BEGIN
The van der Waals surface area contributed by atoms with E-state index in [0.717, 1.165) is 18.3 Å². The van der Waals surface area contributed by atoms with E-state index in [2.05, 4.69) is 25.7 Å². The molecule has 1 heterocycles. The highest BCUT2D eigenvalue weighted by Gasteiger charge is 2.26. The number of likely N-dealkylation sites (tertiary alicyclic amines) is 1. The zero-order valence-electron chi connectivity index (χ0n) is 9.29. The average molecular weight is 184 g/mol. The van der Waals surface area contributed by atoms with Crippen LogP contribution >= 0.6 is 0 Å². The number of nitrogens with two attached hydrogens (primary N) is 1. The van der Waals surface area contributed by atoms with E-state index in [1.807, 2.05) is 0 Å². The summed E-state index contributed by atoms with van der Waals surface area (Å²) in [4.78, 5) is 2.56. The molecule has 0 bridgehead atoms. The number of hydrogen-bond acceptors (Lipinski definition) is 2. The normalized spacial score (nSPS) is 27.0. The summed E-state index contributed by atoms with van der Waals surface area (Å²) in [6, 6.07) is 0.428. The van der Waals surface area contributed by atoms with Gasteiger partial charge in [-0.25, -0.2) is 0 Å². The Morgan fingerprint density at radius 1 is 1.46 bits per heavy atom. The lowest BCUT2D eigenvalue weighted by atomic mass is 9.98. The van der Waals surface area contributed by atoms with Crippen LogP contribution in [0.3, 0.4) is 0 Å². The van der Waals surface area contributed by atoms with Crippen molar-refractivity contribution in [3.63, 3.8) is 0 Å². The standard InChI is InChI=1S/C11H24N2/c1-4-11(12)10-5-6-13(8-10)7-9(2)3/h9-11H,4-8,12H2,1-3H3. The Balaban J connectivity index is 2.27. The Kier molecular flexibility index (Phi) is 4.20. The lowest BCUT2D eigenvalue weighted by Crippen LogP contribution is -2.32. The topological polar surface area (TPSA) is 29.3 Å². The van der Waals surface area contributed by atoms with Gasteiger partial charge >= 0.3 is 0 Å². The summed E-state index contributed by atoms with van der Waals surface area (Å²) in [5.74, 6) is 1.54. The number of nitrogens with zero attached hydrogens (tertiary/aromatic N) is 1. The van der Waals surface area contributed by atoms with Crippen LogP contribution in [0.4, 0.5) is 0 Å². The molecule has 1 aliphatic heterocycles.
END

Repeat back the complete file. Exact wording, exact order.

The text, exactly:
The van der Waals surface area contributed by atoms with E-state index in [0.717, 1.165) is 18.3 Å². The van der Waals surface area contributed by atoms with E-state index in [2.05, 4.69) is 25.7 Å². The molecule has 1 heterocycles. The highest BCUT2D eigenvalue weighted by Gasteiger charge is 2.26. The number of likely N-dealkylation sites (tertiary alicyclic amines) is 1. The zero-order valence-electron chi connectivity index (χ0n) is 9.29. The average molecular weight is 184 g/mol. The van der Waals surface area contributed by atoms with Crippen LogP contribution >= 0.6 is 0 Å². The number of nitrogens with two attached hydrogens (primary N) is 1. The van der Waals surface area contributed by atoms with E-state index in [1.807, 2.05) is 0 Å². The summed E-state index contributed by atoms with van der Waals surface area (Å²) in [4.78, 5) is 2.56. The molecule has 0 bridgehead atoms. The number of hydrogen-bond acceptors (Lipinski definition) is 2. The normalized spacial score (nSPS) is 27.0. The summed E-state index contributed by atoms with van der Waals surface area (Å²) in [6, 6.07) is 0.428. The van der Waals surface area contributed by atoms with Gasteiger partial charge in [-0.25, -0.2) is 0 Å². The Morgan fingerprint density at radius 1 is 1.46 bits per heavy atom. The lowest BCUT2D eigenvalue weighted by atomic mass is 9.98. The van der Waals surface area contributed by atoms with Crippen LogP contribution in [0.3, 0.4) is 0 Å². The van der Waals surface area contributed by atoms with Crippen molar-refractivity contribution in [3.63, 3.8) is 0 Å². The standard InChI is InChI=1S/C11H24N2/c1-4-11(12)10-5-6-13(8-10)7-9(2)3/h9-11H,4-8,12H2,1-3H3. The Balaban J connectivity index is 2.27. The Kier molecular flexibility index (Phi) is 4.20. The lowest BCUT2D eigenvalue weighted by Crippen LogP contribution is -2.32. The topological polar surface area (TPSA) is 29.3 Å². The van der Waals surface area contributed by atoms with Gasteiger partial charge >= 0.3 is 0 Å². The summed E-state index contributed by atoms with van der Waals surface area (Å²) in [5.74, 6) is 1.54. The number of nitrogens with zero attached hydrogens (tertiary/aromatic N) is 1. The van der Waals surface area contributed by atoms with Crippen LogP contribution in [0.4, 0.5) is 0 Å². The molecule has 1 aliphatic heterocycles.